Why we do experience reports


Not so long ago a workshop was held at Improve Quality Services. The theme of the workshop was ‘Test strategy’ and the participants were asked to present a testing strategy that they recently used in a work situation. Mind you that participants were asked to present, as in to show and explain, their test strategy; not to do an experience report on it. Several strategies were presented and the differences were notable. Very broadly the following reports were discussed.

  • A description of the organization (people and processes) around the software system.
  • A description of the way testing was embedded in the development lifecycle.
  • A description of the testing principles that were shared by the testers.
  • A description of the test approach, aimed at communicating with integrating parties.
  • A description of the test approach, aimed at communicating with management.
  • A description of the approach and the actual testing of a screen.
  • A description of the approach and the actual testing of a database trigger.

I am not in a position to say whether any of these testing strategies were right or wrong and I am certain my judgement is irrelevant. I furthermore doubt that any of these strategies can be judged without further investigation, and I am sure that each of these contains elements that are great and elements that can be improved upon. It is not my aim to comment on this. However, as the evening went on, I felt a growing frustration about a number of things.

Considering the open mindedness and critical thinking abilities of the people that were in the room (all of them had, for example, taken the Rapid Software Testing course) there was a remarkably low number of comments on the strategies as presented. Aside from the occasional remark, the presentations were largely taken at face value. Now the fact that were not a lot of remarks can still imply many things about the evening itself, the organization of the meeting, the mental conditions of the people present and so on. Still, I like to think that the setup was conducive to feedback and learning and so I’d like to focus on the presentations themselves to see why they didn’t invite comment, or at the very least, why I did not feel inclined to comment.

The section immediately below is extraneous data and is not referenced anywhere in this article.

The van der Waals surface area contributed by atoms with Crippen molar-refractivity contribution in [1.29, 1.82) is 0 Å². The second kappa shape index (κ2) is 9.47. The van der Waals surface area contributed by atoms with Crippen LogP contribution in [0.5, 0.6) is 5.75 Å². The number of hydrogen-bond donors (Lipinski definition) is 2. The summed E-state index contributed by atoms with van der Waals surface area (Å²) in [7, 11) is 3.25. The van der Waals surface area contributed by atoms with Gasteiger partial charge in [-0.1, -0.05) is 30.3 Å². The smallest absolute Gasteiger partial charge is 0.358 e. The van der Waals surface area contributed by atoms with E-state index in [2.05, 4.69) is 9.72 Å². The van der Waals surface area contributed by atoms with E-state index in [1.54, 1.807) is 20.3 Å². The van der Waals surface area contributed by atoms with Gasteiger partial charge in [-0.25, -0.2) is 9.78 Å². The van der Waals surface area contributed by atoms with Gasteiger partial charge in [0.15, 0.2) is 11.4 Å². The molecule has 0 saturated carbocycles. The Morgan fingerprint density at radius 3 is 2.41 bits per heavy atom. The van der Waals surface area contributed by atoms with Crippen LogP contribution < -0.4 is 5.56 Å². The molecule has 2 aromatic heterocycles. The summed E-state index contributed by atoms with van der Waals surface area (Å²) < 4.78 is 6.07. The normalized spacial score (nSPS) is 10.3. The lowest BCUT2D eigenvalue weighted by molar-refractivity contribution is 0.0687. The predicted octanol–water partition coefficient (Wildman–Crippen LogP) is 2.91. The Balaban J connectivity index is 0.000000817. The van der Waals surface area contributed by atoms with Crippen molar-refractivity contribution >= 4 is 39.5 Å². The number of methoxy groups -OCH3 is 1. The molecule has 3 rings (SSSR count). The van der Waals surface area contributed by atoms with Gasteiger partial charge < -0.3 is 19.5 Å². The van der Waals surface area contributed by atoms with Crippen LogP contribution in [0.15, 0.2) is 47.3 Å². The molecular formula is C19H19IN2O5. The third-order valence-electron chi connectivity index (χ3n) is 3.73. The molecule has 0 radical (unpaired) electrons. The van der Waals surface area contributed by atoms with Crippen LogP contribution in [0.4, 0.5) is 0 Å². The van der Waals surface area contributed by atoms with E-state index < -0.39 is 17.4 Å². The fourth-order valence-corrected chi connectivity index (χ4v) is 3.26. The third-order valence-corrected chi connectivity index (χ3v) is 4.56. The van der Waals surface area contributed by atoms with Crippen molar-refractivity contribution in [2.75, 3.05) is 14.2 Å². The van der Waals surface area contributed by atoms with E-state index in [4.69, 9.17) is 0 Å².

My first issue during the evening was that most of the presentations did not discuss what happened when the rubber actually hit the road. If the proof of the pudding is in the eating, we hardly discussed how the strategy went down. Whether it cracked under the first strain or whether it was able to stay the course. If there is a way to evaluate a testing strategy (to put it to the test) it is to carefully note what happens to it when it is applied. Evaluation was the part that was largely missing from our presentations.

You see this kind of thing quite a lot at (testing) conferences. The speaker presents an approach, a framework, a general theory or general solution without getting into how this solution came into being or how it developed when it was actually applied in practice. The mere presentation of a theory does not lend itself to criticism. My reaction to this form of presentation is to shrug and move on with my business. I am unable to criticize it from my specific context, because usually the presented approach is not very specific about context so I cannot check whether my context applies. The only other form of criticism available to me is then to reason about the approach in an abstract way, either by checking the internal logic of the theory, or by comparing the theory to other theories in the same domain and to see if it is consistent. This is not ideal and certainly to do this in the timespan of the 40 minutes of a conference talk, without having access to reference material, is a tall order.

I had this feeling when a couple of months ago, at my work, an ATDD (Acceptance Test Driven Development) framework was presented as the new Agile way of working. The thing I can remember from that presentation is that there was a single image with bits and pieces and connections explaining the framework. The rest is a blur. I never heard anything of it since.

So the question is: what do we need to do to open up our theories to evaluation and investigation?